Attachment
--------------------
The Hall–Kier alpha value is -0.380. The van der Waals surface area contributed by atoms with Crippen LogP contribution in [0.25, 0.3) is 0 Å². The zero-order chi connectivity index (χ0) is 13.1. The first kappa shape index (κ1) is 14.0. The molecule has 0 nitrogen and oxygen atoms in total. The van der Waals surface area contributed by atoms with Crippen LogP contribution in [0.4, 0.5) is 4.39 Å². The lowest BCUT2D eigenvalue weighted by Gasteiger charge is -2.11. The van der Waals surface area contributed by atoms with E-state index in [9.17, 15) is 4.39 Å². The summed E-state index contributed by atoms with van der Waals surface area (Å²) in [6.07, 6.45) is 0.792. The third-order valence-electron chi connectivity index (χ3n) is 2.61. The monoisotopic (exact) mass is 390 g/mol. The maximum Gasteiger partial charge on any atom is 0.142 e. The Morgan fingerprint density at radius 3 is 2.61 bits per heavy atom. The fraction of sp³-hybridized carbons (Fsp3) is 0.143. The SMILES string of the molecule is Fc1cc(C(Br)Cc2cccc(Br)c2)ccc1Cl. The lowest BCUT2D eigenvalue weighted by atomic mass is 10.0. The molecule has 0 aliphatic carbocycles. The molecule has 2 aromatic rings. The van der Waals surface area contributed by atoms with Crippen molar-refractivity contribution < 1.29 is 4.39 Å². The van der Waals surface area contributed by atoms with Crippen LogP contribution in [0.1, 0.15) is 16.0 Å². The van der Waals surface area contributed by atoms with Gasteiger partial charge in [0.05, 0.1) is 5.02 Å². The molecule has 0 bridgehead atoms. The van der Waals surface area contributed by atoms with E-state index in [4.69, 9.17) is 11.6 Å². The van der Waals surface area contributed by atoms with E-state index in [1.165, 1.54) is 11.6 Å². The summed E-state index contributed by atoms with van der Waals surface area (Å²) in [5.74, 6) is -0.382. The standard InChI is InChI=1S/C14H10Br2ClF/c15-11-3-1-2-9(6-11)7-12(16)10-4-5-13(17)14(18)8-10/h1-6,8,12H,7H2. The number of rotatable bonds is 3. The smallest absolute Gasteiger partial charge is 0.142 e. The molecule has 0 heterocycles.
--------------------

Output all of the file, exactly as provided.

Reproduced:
The Hall–Kier alpha value is -0.380. The van der Waals surface area contributed by atoms with Crippen LogP contribution in [0.25, 0.3) is 0 Å². The zero-order chi connectivity index (χ0) is 13.1. The first kappa shape index (κ1) is 14.0. The molecule has 0 nitrogen and oxygen atoms in total. The van der Waals surface area contributed by atoms with Crippen LogP contribution in [0.4, 0.5) is 4.39 Å². The lowest BCUT2D eigenvalue weighted by Gasteiger charge is -2.11. The van der Waals surface area contributed by atoms with E-state index in [9.17, 15) is 4.39 Å². The summed E-state index contributed by atoms with van der Waals surface area (Å²) in [6.07, 6.45) is 0.792. The third-order valence-electron chi connectivity index (χ3n) is 2.61. The monoisotopic (exact) mass is 390 g/mol. The maximum Gasteiger partial charge on any atom is 0.142 e. The Morgan fingerprint density at radius 3 is 2.61 bits per heavy atom. The fraction of sp³-hybridized carbons (Fsp3) is 0.143. The SMILES string of the molecule is Fc1cc(C(Br)Cc2cccc(Br)c2)ccc1Cl. The lowest BCUT2D eigenvalue weighted by atomic mass is 10.0. The molecule has 0 aliphatic carbocycles. The molecule has 2 aromatic rings. The van der Waals surface area contributed by atoms with Crippen molar-refractivity contribution < 1.29 is 4.39 Å². The van der Waals surface area contributed by atoms with Crippen LogP contribution in [0.1, 0.15) is 16.0 Å². The van der Waals surface area contributed by atoms with Gasteiger partial charge in [0.05, 0.1) is 5.02 Å². The molecule has 0 bridgehead atoms. The van der Waals surface area contributed by atoms with E-state index in [4.69, 9.17) is 11.6 Å². The van der Waals surface area contributed by atoms with E-state index in [1.165, 1.54) is 11.6 Å². The summed E-state index contributed by atoms with van der Waals surface area (Å²) in [5.74, 6) is -0.382. The standard InChI is InChI=1S/C14H10Br2ClF/c15-11-3-1-2-9(6-11)7-12(16)10-4-5-13(17)14(18)8-10/h1-6,8,12H,7H2. The number of rotatable bonds is 3. The smallest absolute Gasteiger partial charge is 0.142 e. The molecule has 0 heterocycles.